Dormant virus in people with HIV wakes up with medicine against parasites

Dormant virus in people with HIV wakes up with medicine against parasites

HIV hides in immune cells and remains there in a dormant state

A commonly used anti-parasitic drug awakens the virus from a dormant state in people with HIV. Scientists at Erasmus MC discovered this in the first study in which this drug was tested in people living with HIV. “The road to recovery is still long.”

In the quest to cure HIV, scientists must address an annoying property of the virus. HIV hides in immune cells and remains there in a dormant state. HIV medication keeps the virus under control, but as soon as someone stops taking the medication, the virus rears its ugly head again.

To get the virus completely out of the body, it must first be awakened. Then the immune system can recognize and clear the cells in which HIV hides.

Researchers at Erasmus MC have now shown that a drug against parasites may play a role in this. It concerns the drug pyrimethamine, which is used, for example, in the infectious disease toxoplasmosis. Treatment with pyrimethamine awakens the virus from its dormant state, discovered internist-infectiologist Henrieke Prins and molecular virologists Raquel Crespo and Cynthia Lungu.

The study, published in Science Advances, involved 28 people living with HIV. The scientists divided the participants into four groups: one group received pyrimethamine, one group received another drug that the researchers expected would awaken the virus, one group received both drugs, and the last group received nothing. The treatment lasted two weeks and was in addition to standard HIV medication.

Make reservoir smaller
In people from the group who received pyrimethamine, the researchers saw indications that the virus was awakening from its dormant state. The second drug called valproic acid did not and did not enhance the effect of pyrimethamine. The latter was unexpected. ‘We had expected, after experiments in the laboratory, that the two substances would reinforce each other,’ says Prins.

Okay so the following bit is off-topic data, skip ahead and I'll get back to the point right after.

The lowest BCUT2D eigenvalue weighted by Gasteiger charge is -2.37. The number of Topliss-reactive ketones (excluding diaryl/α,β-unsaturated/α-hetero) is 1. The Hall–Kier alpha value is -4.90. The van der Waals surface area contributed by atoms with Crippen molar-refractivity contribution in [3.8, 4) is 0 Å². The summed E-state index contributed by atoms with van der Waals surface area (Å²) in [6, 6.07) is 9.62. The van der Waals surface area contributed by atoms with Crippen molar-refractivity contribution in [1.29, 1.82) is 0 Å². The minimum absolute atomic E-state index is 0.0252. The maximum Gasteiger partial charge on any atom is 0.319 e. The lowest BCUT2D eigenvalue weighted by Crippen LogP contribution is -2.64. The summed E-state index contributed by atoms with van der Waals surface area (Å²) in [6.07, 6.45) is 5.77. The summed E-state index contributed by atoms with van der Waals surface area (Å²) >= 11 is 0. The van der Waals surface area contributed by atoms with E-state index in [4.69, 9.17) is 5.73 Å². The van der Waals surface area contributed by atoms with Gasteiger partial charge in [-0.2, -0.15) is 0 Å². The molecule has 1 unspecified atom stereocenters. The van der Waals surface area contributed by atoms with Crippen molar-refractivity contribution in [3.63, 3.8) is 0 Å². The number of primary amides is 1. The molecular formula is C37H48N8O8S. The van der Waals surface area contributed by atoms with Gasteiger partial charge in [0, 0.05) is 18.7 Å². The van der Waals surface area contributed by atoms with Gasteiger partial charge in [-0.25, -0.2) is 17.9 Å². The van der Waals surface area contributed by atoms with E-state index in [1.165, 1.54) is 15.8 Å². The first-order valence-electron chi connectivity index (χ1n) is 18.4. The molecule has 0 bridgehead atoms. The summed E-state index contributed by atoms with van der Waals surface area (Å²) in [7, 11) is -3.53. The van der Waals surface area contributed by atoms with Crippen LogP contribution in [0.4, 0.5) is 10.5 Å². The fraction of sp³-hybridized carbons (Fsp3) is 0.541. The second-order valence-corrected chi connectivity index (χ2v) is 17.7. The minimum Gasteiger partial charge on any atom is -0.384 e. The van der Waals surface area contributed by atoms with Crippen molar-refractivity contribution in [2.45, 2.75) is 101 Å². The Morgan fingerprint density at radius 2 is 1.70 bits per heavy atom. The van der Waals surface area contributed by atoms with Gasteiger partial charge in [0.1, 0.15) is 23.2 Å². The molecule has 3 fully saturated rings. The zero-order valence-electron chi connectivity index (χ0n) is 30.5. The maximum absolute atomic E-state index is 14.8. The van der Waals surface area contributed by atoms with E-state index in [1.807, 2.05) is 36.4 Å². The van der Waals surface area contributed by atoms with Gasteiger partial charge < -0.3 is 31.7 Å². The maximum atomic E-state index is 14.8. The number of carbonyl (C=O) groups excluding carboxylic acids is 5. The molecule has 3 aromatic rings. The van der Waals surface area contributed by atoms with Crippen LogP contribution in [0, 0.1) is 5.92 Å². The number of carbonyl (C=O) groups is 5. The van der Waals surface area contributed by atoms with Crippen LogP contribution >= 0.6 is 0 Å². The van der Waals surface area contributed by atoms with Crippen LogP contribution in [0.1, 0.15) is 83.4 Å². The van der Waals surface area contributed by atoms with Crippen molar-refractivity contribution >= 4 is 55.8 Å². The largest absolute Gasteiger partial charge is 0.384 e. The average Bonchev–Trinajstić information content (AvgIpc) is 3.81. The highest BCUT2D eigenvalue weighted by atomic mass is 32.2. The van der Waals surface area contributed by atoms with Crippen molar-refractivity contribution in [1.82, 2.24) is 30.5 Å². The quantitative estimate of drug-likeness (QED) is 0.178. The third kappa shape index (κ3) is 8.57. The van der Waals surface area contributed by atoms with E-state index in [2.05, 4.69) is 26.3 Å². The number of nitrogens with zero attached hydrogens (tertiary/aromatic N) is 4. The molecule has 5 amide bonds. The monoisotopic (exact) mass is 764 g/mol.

Pyrimethamine thus awakens the virus, but it does not cause the number of body cells with dormant virus to decrease. Scientists call this the HIV reservoir. ‘Our hypothesis was that the immune system would detect and clear the awakened virus. That appears not to be happening. The HIV reservoir remains the same,’ says Lungu. ‘Another intervention may be needed to actually make the reservoir smaller,’ adds Crespo.

White men
Follow-up studies should show what pyrimethamine should be combined with to permanently remove the virus from the body. ‘We also have to find out whether pyrimethamine works in the same way in all people with HIV, since this study mainly involved white men,’ says Lungu.

The researchers are pleased with their results, but are wary of being too optimistic. ‘We are proud that our study shows that a cheap, widely used and safe drug has promising results in awakening the virus. But the road to a cure for HIV is still long. It is very difficult to say how long that will take,’ says Crespo.

‘We are proud that a cheap, widely used and safe drug gives promising results’

The project is a textbook example of what is called bench to bedside research. It started with the discovery in the lab of a protein complex involved in keeping HIV asleep. Subsequently, pyrimethamine emerged from a screening as a substance that can inhibit this protein complex. This eventually led to the setting up of this first clinical study of the combination of drugs in people with HIV.

Several areas of expertise also came together in the study itself. Prins: ‘For example, the Erasmus MC hospital pharmacy: they set up their own assay to measure the pyrimethamine concentration in the blood. We are now the only ones in the Netherlands who can do this.’

EHEG: together against HIV
The researchers are part of the Erasmus MC HIV Eradication Group (EHEG). Scientists from different departments and disciplines work together in this against HIV.

Bron: Erasmus MC / Berit Sinterniklaas

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